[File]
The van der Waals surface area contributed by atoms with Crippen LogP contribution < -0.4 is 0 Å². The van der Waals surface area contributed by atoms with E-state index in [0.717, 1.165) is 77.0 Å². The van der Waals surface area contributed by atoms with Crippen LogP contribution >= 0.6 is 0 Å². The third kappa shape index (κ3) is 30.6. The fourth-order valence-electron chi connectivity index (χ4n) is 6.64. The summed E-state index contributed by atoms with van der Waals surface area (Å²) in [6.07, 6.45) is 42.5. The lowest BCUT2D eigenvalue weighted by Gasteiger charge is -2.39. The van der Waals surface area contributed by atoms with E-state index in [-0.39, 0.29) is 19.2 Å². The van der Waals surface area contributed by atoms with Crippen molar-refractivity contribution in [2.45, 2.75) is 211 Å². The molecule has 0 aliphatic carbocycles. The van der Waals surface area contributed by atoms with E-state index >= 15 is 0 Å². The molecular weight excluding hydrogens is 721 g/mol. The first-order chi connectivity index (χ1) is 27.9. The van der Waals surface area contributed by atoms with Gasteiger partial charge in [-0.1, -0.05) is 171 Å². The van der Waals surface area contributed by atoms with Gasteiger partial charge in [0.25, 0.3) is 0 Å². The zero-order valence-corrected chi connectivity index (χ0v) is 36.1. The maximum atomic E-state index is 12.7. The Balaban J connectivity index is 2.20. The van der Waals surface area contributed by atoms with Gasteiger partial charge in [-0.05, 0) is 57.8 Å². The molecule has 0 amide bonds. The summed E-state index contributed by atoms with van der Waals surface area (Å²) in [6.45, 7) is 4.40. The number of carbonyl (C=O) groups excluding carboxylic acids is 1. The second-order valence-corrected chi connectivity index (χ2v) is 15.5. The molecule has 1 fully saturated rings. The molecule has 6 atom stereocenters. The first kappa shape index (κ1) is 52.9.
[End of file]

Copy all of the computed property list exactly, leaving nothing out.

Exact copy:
The van der Waals surface area contributed by atoms with Crippen LogP contribution < -0.4 is 0 Å². The van der Waals surface area contributed by atoms with E-state index in [0.717, 1.165) is 77.0 Å². The van der Waals surface area contributed by atoms with Crippen LogP contribution >= 0.6 is 0 Å². The third kappa shape index (κ3) is 30.6. The fourth-order valence-electron chi connectivity index (χ4n) is 6.64. The summed E-state index contributed by atoms with van der Waals surface area (Å²) in [6.07, 6.45) is 42.5. The lowest BCUT2D eigenvalue weighted by Gasteiger charge is -2.39. The van der Waals surface area contributed by atoms with E-state index in [-0.39, 0.29) is 19.2 Å². The van der Waals surface area contributed by atoms with Crippen molar-refractivity contribution in [2.45, 2.75) is 211 Å². The molecule has 0 aliphatic carbocycles. The van der Waals surface area contributed by atoms with E-state index >= 15 is 0 Å². The molecular weight excluding hydrogens is 721 g/mol. The first-order chi connectivity index (χ1) is 27.9. The van der Waals surface area contributed by atoms with Gasteiger partial charge in [-0.1, -0.05) is 171 Å². The van der Waals surface area contributed by atoms with Gasteiger partial charge in [0.25, 0.3) is 0 Å². The zero-order valence-corrected chi connectivity index (χ0v) is 36.1. The maximum atomic E-state index is 12.7. The Balaban J connectivity index is 2.20. The van der Waals surface area contributed by atoms with Gasteiger partial charge in [-0.05, 0) is 57.8 Å². The molecule has 0 amide bonds. The summed E-state index contributed by atoms with van der Waals surface area (Å²) in [6.45, 7) is 4.40. The number of carbonyl (C=O) groups excluding carboxylic acids is 1. The second-order valence-corrected chi connectivity index (χ2v) is 15.5. The molecule has 1 fully saturated rings. The molecule has 6 atom stereocenters. The first kappa shape index (κ1) is 52.9.